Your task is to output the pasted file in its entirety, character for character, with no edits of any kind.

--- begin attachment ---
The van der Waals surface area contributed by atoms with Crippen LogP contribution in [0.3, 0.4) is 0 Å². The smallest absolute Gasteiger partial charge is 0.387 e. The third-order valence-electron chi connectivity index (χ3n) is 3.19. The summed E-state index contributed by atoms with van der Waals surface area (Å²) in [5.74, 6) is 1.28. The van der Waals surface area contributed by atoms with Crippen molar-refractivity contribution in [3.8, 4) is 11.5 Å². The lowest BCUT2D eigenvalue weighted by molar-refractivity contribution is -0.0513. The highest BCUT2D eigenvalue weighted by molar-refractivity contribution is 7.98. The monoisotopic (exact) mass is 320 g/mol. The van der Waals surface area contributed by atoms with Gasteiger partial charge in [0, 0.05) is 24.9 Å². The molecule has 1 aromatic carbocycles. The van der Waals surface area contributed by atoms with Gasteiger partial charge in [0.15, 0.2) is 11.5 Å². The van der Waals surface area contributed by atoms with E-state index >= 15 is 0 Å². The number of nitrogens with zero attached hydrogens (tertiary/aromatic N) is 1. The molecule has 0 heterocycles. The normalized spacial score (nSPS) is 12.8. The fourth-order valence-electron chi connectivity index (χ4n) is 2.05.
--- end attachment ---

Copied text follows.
The van der Waals surface area contributed by atoms with Crippen LogP contribution in [0.3, 0.4) is 0 Å². The smallest absolute Gasteiger partial charge is 0.387 e. The third-order valence-electron chi connectivity index (χ3n) is 3.19. The summed E-state index contributed by atoms with van der Waals surface area (Å²) in [5.74, 6) is 1.28. The van der Waals surface area contributed by atoms with Crippen molar-refractivity contribution in [3.8, 4) is 11.5 Å². The lowest BCUT2D eigenvalue weighted by molar-refractivity contribution is -0.0513. The highest BCUT2D eigenvalue weighted by molar-refractivity contribution is 7.98. The monoisotopic (exact) mass is 320 g/mol. The van der Waals surface area contributed by atoms with Gasteiger partial charge in [0, 0.05) is 24.9 Å². The molecule has 1 aromatic carbocycles. The van der Waals surface area contributed by atoms with Gasteiger partial charge in [0.15, 0.2) is 11.5 Å². The van der Waals surface area contributed by atoms with E-state index >= 15 is 0 Å². The number of nitrogens with zero attached hydrogens (tertiary/aromatic N) is 1. The molecule has 0 heterocycles. The normalized spacial score (nSPS) is 12.8. The fourth-order valence-electron chi connectivity index (χ4n) is 2.05.